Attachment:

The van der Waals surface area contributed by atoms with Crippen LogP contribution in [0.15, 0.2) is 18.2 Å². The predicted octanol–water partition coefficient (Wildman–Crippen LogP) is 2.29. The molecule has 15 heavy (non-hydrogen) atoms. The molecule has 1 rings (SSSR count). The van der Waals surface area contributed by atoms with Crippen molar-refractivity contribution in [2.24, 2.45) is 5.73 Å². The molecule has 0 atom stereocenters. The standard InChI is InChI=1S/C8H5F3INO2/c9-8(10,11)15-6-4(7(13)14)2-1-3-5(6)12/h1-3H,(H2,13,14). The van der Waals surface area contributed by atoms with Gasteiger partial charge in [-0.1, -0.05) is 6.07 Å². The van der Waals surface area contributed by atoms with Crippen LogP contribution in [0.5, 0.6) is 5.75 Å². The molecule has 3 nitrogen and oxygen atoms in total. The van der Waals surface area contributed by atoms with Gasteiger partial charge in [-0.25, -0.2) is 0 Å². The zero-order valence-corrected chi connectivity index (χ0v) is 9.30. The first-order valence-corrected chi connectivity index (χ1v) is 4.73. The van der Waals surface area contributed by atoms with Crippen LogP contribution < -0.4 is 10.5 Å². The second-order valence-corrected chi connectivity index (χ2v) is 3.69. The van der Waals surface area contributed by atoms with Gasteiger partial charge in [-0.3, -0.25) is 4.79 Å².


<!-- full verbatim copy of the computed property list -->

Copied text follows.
The van der Waals surface area contributed by atoms with Crippen LogP contribution in [0.15, 0.2) is 18.2 Å². The predicted octanol–water partition coefficient (Wildman–Crippen LogP) is 2.29. The molecule has 15 heavy (non-hydrogen) atoms. The molecule has 1 rings (SSSR count). The van der Waals surface area contributed by atoms with Crippen molar-refractivity contribution in [2.24, 2.45) is 5.73 Å². The molecule has 0 atom stereocenters. The standard InChI is InChI=1S/C8H5F3INO2/c9-8(10,11)15-6-4(7(13)14)2-1-3-5(6)12/h1-3H,(H2,13,14). The van der Waals surface area contributed by atoms with Gasteiger partial charge in [-0.1, -0.05) is 6.07 Å². The van der Waals surface area contributed by atoms with Crippen LogP contribution in [0.5, 0.6) is 5.75 Å². The molecule has 3 nitrogen and oxygen atoms in total. The van der Waals surface area contributed by atoms with Gasteiger partial charge in [-0.25, -0.2) is 0 Å². The zero-order valence-corrected chi connectivity index (χ0v) is 9.30. The first-order valence-corrected chi connectivity index (χ1v) is 4.73. The van der Waals surface area contributed by atoms with Crippen LogP contribution < -0.4 is 10.5 Å². The second-order valence-corrected chi connectivity index (χ2v) is 3.69. The van der Waals surface area contributed by atoms with Gasteiger partial charge in [-0.3, -0.25) is 4.79 Å².